Sophomore running back Mark Weisman finished with more than 100 rushing yards for the fourth straight game on Saturday, but it didn’t come easy.
Weisman had 116 yards on 26 carries, but left the locker room with a protective walking boot on his right ankle.
“I think its fine,” Weisman said. He said he could have returned after his game-tying touchdown, but is glad he did not. “I wouldn’t have been effective. I’d probably hurt the team more than helped it.”
Weisman now has 631 yards on the season in four games. The sledding was a lot tougher on Saturday than it had been up to then.
“They were more physical I’d say,” Weisman said of Michigan State. “I give them credit for how they stopped us most of the game.”
Weisman only had 20 yards on 11 carries at halftime.
“We knew they were good against he run, but we weren’t going to change our gameplan if they stopped us on a couple drives,” Iowa quarterback James Vandenberg said. “Keep going at them, keep making them tackle Mark.”
When Weisman went out in overtime, true freshman Greg Garmon came in and had four carries for six yards.
DUZEY DOES IT: Redshirt freshman tight end Jake Duzey — who is from Troy, Mich. — had his most productive day as a Hawkeye with two catches for 14 yards.
“That was cool,” Duzey said. “Doing it in Michigan was pretty sweet.”
Duzey said he had a lot of family in Spartan Stadium watching him. The 6-foot-4 tight end is earnign more playing time behind C.J. Fiedorowicz and Ray Hamilton.
“It is very competitive,” Duzey said. “We all work together.”
SLEEPER RETURNS: Senior Collin Sleeper, who started two games as a junior, was the nickle back for the Hawkeyes on Saturday.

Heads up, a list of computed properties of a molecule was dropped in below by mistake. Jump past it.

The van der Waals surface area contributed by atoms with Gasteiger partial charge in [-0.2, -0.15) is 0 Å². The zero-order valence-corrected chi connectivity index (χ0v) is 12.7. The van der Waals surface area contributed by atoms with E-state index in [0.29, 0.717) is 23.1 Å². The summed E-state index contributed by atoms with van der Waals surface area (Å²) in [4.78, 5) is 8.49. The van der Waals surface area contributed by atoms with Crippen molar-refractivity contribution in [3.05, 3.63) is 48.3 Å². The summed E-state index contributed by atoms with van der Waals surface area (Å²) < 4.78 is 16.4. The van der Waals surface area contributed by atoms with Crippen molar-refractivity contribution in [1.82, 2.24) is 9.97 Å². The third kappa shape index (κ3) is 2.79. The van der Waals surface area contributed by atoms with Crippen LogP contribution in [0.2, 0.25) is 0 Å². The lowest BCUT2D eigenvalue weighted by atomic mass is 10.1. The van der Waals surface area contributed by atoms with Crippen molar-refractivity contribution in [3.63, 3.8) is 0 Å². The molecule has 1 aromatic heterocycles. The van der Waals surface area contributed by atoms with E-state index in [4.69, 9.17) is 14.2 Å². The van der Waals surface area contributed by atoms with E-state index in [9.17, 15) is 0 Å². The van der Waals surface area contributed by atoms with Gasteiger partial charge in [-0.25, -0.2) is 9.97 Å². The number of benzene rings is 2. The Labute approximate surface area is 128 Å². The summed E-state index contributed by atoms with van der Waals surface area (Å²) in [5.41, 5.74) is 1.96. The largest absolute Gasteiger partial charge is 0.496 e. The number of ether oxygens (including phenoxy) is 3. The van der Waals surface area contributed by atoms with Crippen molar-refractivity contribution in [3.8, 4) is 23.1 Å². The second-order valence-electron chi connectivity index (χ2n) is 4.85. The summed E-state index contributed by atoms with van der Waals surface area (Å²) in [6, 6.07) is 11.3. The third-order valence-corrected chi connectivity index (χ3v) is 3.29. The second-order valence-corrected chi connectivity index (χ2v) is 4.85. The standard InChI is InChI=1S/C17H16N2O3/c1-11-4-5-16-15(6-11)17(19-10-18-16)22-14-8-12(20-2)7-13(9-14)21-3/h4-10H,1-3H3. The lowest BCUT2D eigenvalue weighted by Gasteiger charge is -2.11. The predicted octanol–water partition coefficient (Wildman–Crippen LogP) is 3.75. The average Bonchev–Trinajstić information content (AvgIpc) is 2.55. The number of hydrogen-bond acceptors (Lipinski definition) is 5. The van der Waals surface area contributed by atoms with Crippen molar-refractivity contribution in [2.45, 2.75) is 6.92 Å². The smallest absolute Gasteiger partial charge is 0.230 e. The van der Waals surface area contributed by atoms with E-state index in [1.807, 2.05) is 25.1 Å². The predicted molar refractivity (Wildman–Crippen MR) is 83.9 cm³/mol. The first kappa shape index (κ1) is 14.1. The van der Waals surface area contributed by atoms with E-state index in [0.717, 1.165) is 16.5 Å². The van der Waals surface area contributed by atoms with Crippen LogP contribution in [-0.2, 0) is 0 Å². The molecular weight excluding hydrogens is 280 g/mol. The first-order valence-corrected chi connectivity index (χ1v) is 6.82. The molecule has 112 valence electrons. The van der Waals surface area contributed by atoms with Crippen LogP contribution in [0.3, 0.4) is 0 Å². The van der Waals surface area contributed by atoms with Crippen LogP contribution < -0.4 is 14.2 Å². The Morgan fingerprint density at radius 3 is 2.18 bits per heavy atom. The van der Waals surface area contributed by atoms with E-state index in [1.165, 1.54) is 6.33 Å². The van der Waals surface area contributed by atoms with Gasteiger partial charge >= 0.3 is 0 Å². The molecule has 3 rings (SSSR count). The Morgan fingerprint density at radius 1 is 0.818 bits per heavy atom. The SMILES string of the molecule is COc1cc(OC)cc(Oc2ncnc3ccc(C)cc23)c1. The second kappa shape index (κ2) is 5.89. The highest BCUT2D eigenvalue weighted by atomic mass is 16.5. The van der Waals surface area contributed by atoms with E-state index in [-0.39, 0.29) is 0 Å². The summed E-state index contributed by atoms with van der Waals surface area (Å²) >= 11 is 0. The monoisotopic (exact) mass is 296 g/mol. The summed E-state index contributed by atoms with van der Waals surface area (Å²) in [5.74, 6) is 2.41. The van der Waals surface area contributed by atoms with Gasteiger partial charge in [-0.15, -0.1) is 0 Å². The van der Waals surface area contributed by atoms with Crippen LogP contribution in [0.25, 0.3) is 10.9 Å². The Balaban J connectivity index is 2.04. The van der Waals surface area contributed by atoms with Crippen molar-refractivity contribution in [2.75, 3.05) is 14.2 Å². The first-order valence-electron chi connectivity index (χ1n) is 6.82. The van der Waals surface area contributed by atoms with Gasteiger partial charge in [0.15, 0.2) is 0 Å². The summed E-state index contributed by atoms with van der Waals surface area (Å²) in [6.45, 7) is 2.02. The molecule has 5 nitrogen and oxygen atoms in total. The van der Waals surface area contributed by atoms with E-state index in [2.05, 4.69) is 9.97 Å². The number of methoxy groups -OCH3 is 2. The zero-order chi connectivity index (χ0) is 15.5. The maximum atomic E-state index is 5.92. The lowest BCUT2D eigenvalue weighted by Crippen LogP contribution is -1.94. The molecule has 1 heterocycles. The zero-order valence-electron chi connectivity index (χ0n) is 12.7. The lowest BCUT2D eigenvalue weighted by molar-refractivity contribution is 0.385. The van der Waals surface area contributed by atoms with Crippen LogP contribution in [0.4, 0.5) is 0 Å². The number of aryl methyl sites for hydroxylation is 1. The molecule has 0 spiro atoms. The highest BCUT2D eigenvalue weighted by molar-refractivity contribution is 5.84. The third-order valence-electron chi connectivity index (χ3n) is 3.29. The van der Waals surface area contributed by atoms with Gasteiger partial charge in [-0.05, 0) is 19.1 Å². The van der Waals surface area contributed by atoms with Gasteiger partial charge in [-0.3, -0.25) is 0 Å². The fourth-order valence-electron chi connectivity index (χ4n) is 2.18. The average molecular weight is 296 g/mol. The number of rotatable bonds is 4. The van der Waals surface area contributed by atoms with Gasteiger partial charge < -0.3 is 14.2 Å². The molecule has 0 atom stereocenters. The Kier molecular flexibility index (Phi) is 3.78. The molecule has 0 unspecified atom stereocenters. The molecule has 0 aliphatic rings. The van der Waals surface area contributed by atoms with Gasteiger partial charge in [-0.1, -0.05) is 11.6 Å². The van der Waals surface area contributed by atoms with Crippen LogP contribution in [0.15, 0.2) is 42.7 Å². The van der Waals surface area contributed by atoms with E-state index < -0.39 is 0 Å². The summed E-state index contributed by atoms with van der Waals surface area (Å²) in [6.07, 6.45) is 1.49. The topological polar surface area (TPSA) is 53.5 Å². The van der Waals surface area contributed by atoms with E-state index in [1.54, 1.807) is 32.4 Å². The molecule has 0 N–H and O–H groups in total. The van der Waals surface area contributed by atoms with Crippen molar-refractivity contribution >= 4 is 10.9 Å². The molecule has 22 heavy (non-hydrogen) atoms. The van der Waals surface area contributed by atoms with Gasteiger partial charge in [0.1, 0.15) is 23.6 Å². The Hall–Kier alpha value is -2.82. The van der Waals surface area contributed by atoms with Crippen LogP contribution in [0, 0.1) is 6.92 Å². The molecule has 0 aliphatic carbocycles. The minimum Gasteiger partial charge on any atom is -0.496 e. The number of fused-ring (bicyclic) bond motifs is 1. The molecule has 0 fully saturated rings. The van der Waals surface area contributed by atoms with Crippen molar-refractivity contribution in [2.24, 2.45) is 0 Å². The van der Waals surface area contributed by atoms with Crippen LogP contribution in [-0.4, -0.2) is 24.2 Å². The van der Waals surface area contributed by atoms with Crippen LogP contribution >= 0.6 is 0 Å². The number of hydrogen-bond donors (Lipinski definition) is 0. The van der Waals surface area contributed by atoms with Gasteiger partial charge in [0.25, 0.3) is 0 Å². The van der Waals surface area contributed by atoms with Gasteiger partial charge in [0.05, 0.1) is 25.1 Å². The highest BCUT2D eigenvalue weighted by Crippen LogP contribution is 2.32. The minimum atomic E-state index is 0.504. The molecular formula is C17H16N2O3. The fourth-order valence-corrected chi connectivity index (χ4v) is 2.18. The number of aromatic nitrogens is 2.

“It feels great to be back on the field,” Sleeper said.
The Solon native got in trouble during the Insight Bowl trip and started his senior season with a two-game suspension. He has been playing on the kickoff and punt teams, but now is also getting snaps again on defense.
“The past is the past, I don’t dwell on that,” Sleeper said. “They are pretty accepting and understanding. The only place to look is forward.
UNHAPPY RETURN FOR COTTON: Junior Jordan Cotton had a kickoff return for a touchdown in the first half, but it was called back for a block in the back.
“We had a return right, I came up on the ball and saw a big, big hole,” Cotton said. “They finally gave me my chance back there, and I’m trying to make the best of it.”
Sophomore Ray Hamilton was whistled for the block in the back. On film, it didn’t look like the block was critical for the return.
“It was a dumb move on my part,” Hamilton said. “It can’t happen again, and it won’t happen again.”
INJURY REPORT: Sophomore running back Damon Bullock and junior cornerback B.J. Lowery did not make the trip due to injury.
Austin Blythe made the trip but did not play. Sophomore Andrew Donnal made his second start for Blythe.
CONNECTIONS: Iowa and Michigan State are known for having similar grind-it-out playing styles, but it goes beyond that.
The two programs also have many connections, including Iowa defensive coordinator Phil Parker being a former Michigan State defensive back. Parker earned first-team all-Big Ten honors three times fron 1983-85.
Michigan State radio play-by-play announcer George Blaha was raised in Marshalltown and attended the first-ever game between Iowa and Michigan State in 1953.
David Sadler, who is the father of Michigan State punter Mike Sadler, grew up in Clinton and attended St. Ambrose. David Sadler currently lives in Grand Rapids, Mich., but he also lived in Iowa for much of his life and was a devoted Hawkeye fan until his son signed with Michigan State.
Mike Sadler asked his father to get rid of all his Hawkeye attire after he picked Michigan State.
Michigan State defensive line coach Ted Gill held the same job at Iowa from 1990-94 under former coach Hayden Fry.
Michigan State offensive coordinator Dan Roushar is also a native of Clinton. His father, Dan, previously was the head football coach at Regina.
Category: Iowa Hawkeyes Football